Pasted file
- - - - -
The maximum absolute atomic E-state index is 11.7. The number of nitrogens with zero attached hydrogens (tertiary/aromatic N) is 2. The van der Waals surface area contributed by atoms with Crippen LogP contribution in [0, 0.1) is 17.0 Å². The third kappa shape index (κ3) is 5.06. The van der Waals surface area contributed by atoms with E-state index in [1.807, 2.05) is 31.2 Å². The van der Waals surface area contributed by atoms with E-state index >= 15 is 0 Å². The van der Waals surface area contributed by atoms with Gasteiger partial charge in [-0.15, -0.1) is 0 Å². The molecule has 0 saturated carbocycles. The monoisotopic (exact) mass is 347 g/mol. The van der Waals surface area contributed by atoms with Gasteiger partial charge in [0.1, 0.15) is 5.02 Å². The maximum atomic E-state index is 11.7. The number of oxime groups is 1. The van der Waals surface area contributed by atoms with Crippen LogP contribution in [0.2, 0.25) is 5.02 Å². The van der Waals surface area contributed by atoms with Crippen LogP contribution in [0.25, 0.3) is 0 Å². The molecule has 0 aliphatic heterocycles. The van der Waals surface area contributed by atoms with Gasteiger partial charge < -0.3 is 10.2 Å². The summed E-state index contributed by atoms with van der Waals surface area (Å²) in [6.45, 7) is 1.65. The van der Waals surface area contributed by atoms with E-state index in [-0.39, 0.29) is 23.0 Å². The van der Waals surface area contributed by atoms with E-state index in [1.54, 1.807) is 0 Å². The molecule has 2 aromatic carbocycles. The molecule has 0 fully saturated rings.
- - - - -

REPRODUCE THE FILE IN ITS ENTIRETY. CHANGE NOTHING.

The maximum absolute atomic E-state index is 11.7. The number of nitrogens with zero attached hydrogens (tertiary/aromatic N) is 2. The van der Waals surface area contributed by atoms with Crippen LogP contribution in [0, 0.1) is 17.0 Å². The third kappa shape index (κ3) is 5.06. The van der Waals surface area contributed by atoms with E-state index in [1.807, 2.05) is 31.2 Å². The van der Waals surface area contributed by atoms with E-state index >= 15 is 0 Å². The van der Waals surface area contributed by atoms with Gasteiger partial charge in [-0.15, -0.1) is 0 Å². The molecule has 0 saturated carbocycles. The monoisotopic (exact) mass is 347 g/mol. The van der Waals surface area contributed by atoms with Gasteiger partial charge in [0.1, 0.15) is 5.02 Å². The maximum atomic E-state index is 11.7. The number of oxime groups is 1. The van der Waals surface area contributed by atoms with Crippen LogP contribution in [0.2, 0.25) is 5.02 Å². The van der Waals surface area contributed by atoms with Crippen LogP contribution in [0.25, 0.3) is 0 Å². The molecule has 0 aliphatic heterocycles. The van der Waals surface area contributed by atoms with Gasteiger partial charge < -0.3 is 10.2 Å². The summed E-state index contributed by atoms with van der Waals surface area (Å²) in [6.45, 7) is 1.65. The van der Waals surface area contributed by atoms with E-state index in [-0.39, 0.29) is 23.0 Å². The van der Waals surface area contributed by atoms with E-state index in [1.54, 1.807) is 0 Å². The molecule has 2 aromatic carbocycles. The molecule has 0 fully saturated rings.